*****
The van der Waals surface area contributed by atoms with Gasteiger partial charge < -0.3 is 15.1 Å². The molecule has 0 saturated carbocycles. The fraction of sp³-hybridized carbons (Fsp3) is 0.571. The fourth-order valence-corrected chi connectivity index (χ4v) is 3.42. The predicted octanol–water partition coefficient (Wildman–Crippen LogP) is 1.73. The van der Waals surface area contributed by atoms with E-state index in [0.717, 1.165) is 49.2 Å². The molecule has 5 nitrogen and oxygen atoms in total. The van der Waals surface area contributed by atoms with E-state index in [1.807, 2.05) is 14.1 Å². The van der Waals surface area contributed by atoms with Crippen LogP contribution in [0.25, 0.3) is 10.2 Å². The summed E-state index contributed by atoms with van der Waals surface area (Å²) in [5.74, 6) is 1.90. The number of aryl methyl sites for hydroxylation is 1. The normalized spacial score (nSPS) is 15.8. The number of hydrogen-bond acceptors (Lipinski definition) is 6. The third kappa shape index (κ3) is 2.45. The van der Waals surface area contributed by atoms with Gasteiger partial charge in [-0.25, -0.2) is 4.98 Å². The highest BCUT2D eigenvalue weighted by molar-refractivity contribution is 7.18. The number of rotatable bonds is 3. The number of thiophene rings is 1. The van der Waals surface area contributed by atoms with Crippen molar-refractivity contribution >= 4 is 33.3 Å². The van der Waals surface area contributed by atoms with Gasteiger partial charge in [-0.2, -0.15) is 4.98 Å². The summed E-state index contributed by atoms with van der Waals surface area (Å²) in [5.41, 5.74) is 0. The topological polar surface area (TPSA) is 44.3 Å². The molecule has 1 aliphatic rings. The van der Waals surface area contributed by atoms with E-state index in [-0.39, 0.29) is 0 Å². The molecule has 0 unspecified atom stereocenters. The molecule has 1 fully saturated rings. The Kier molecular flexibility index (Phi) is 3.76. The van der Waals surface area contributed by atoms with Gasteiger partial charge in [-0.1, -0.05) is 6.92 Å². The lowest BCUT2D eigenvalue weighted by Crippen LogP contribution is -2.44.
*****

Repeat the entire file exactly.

The van der Waals surface area contributed by atoms with Gasteiger partial charge < -0.3 is 15.1 Å². The molecule has 0 saturated carbocycles. The fraction of sp³-hybridized carbons (Fsp3) is 0.571. The fourth-order valence-corrected chi connectivity index (χ4v) is 3.42. The predicted octanol–water partition coefficient (Wildman–Crippen LogP) is 1.73. The van der Waals surface area contributed by atoms with E-state index in [0.717, 1.165) is 49.2 Å². The molecule has 5 nitrogen and oxygen atoms in total. The van der Waals surface area contributed by atoms with E-state index in [1.807, 2.05) is 14.1 Å². The van der Waals surface area contributed by atoms with Crippen LogP contribution in [0.25, 0.3) is 10.2 Å². The summed E-state index contributed by atoms with van der Waals surface area (Å²) in [5.74, 6) is 1.90. The number of aryl methyl sites for hydroxylation is 1. The normalized spacial score (nSPS) is 15.8. The number of hydrogen-bond acceptors (Lipinski definition) is 6. The third kappa shape index (κ3) is 2.45. The van der Waals surface area contributed by atoms with Gasteiger partial charge in [-0.25, -0.2) is 4.98 Å². The highest BCUT2D eigenvalue weighted by molar-refractivity contribution is 7.18. The number of rotatable bonds is 3. The number of thiophene rings is 1. The van der Waals surface area contributed by atoms with Crippen molar-refractivity contribution >= 4 is 33.3 Å². The van der Waals surface area contributed by atoms with Gasteiger partial charge in [-0.2, -0.15) is 4.98 Å². The summed E-state index contributed by atoms with van der Waals surface area (Å²) in [5.41, 5.74) is 0. The topological polar surface area (TPSA) is 44.3 Å². The molecule has 1 aliphatic rings. The van der Waals surface area contributed by atoms with E-state index in [-0.39, 0.29) is 0 Å². The molecule has 0 unspecified atom stereocenters. The molecule has 1 fully saturated rings. The Kier molecular flexibility index (Phi) is 3.76. The van der Waals surface area contributed by atoms with Gasteiger partial charge in [-0.1, -0.05) is 6.92 Å². The lowest BCUT2D eigenvalue weighted by Crippen LogP contribution is -2.44.